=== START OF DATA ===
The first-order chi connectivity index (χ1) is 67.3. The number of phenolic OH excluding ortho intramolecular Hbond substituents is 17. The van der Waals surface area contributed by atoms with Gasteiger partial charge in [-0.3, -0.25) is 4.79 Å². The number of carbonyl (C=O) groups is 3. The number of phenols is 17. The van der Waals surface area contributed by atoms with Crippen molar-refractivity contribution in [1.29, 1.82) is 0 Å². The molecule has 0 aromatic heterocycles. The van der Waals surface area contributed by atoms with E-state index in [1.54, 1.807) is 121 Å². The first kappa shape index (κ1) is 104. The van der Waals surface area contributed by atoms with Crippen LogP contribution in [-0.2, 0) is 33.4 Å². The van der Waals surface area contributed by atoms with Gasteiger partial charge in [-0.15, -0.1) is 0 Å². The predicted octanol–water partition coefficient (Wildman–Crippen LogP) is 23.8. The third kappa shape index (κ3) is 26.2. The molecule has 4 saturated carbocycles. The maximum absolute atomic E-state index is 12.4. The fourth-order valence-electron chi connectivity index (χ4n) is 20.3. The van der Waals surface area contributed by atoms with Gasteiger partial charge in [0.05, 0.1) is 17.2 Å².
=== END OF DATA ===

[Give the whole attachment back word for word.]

The first-order chi connectivity index (χ1) is 67.3. The number of phenolic OH excluding ortho intramolecular Hbond substituents is 17. The van der Waals surface area contributed by atoms with Gasteiger partial charge in [-0.3, -0.25) is 4.79 Å². The number of carbonyl (C=O) groups is 3. The number of phenols is 17. The van der Waals surface area contributed by atoms with Crippen molar-refractivity contribution in [1.29, 1.82) is 0 Å². The molecule has 0 aromatic heterocycles. The van der Waals surface area contributed by atoms with E-state index in [1.54, 1.807) is 121 Å². The first kappa shape index (κ1) is 104. The van der Waals surface area contributed by atoms with Crippen LogP contribution in [-0.2, 0) is 33.4 Å². The van der Waals surface area contributed by atoms with Gasteiger partial charge in [-0.15, -0.1) is 0 Å². The predicted octanol–water partition coefficient (Wildman–Crippen LogP) is 23.8. The third kappa shape index (κ3) is 26.2. The molecule has 4 saturated carbocycles. The maximum absolute atomic E-state index is 12.4. The fourth-order valence-electron chi connectivity index (χ4n) is 20.3. The van der Waals surface area contributed by atoms with Gasteiger partial charge in [0.05, 0.1) is 17.2 Å².